Genome-wide interaction study of gene-by-occupational exposure and effects on FEV1 levels

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Chronic obstructive pulmonary disease (COPD) is a complex disease characterized by impaired lung function and airway obstruction resulting from interactions between multiple genes and multiple environmental exposures. Thus far, genome-wide association studies have largely disregarded environmental factors that might trigger the development of lung function impairment and COPD, such as occupational exposures, which are thought to contribute to 15% to 20% of the COPD prevalence.


We performed a genome-wide interaction study to identify novel susceptibility loci for occupational exposure to biological dust, mineral dust, and gases and fumes in relation to FEV1 levels.


We performed an identification analysis in 12,400 subjects from the LifeLines cohort study and verified our findings in 1436 subjects from a second independent cohort, the Vlagtwedde-Vlaardingen cohort. Additionally, we assessed whether replicated single nucleotide polymorphisms (SNPs) were cis-acting expression (mRNA) quantitative trait loci in lung tissue.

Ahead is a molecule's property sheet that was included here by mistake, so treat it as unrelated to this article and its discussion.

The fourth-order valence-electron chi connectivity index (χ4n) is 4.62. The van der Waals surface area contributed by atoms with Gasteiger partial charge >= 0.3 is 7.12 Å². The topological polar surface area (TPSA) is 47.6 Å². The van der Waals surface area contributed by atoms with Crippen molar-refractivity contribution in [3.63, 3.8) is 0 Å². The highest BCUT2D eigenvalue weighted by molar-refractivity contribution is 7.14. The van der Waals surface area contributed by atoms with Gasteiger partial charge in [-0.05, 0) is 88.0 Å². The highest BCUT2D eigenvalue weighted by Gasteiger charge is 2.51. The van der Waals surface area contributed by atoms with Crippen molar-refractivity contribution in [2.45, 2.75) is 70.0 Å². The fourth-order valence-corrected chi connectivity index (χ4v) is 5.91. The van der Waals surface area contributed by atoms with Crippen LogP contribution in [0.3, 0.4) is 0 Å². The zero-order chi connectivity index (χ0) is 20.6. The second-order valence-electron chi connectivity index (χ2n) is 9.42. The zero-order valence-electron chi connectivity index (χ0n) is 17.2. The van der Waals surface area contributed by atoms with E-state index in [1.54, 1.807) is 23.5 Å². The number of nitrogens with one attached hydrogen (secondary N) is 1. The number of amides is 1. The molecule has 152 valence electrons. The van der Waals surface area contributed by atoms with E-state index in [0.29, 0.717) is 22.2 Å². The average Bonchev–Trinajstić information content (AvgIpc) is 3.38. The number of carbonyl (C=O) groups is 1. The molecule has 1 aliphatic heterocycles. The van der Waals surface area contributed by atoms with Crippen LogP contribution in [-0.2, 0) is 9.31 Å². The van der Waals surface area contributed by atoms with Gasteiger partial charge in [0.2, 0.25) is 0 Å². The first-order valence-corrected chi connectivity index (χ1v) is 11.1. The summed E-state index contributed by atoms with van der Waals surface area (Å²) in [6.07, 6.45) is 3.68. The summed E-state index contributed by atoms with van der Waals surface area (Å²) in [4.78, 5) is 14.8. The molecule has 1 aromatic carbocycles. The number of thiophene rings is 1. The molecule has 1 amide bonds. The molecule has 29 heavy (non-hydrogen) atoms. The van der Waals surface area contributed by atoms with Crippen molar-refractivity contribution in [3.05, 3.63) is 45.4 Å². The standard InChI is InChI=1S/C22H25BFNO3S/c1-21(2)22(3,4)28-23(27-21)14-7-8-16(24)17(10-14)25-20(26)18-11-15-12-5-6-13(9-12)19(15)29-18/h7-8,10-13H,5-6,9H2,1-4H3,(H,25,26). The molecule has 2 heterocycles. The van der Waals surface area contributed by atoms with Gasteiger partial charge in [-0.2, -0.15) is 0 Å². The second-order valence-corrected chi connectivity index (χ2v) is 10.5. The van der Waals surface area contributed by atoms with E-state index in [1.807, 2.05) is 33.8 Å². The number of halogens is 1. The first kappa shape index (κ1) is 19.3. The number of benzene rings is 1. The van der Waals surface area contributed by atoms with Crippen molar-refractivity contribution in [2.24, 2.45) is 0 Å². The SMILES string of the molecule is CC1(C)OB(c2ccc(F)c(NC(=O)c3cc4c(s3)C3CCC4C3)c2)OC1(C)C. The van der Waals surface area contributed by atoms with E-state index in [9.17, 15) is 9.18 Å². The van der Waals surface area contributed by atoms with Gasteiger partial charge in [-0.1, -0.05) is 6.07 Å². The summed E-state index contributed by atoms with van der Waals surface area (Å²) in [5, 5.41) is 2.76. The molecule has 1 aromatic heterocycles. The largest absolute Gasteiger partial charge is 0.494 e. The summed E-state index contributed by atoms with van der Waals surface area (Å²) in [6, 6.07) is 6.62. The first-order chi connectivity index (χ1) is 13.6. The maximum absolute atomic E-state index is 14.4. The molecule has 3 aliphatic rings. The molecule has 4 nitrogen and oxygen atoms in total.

Of the 7 replicated SNPs that interacted with one of the occupational exposures, several identified loci were plausible candidates that might be involved in biological pathways leading to lung function impairment, such asPCDH9 and GALNT13. Two of the 7 replicated SNPs were cis-acting expression quantitative trait loci associated with gene expression ofPDE4DandTMEM176Ain lung tissue.


This genome-wide interaction study on occupational exposures in relation to the level of lung function identified several novel genes. Further research should determine whether the identified genes are true susceptibility loci for occupational exposures and whether these SNP-by-exposure interactions consequently contribute to the development of COPD.

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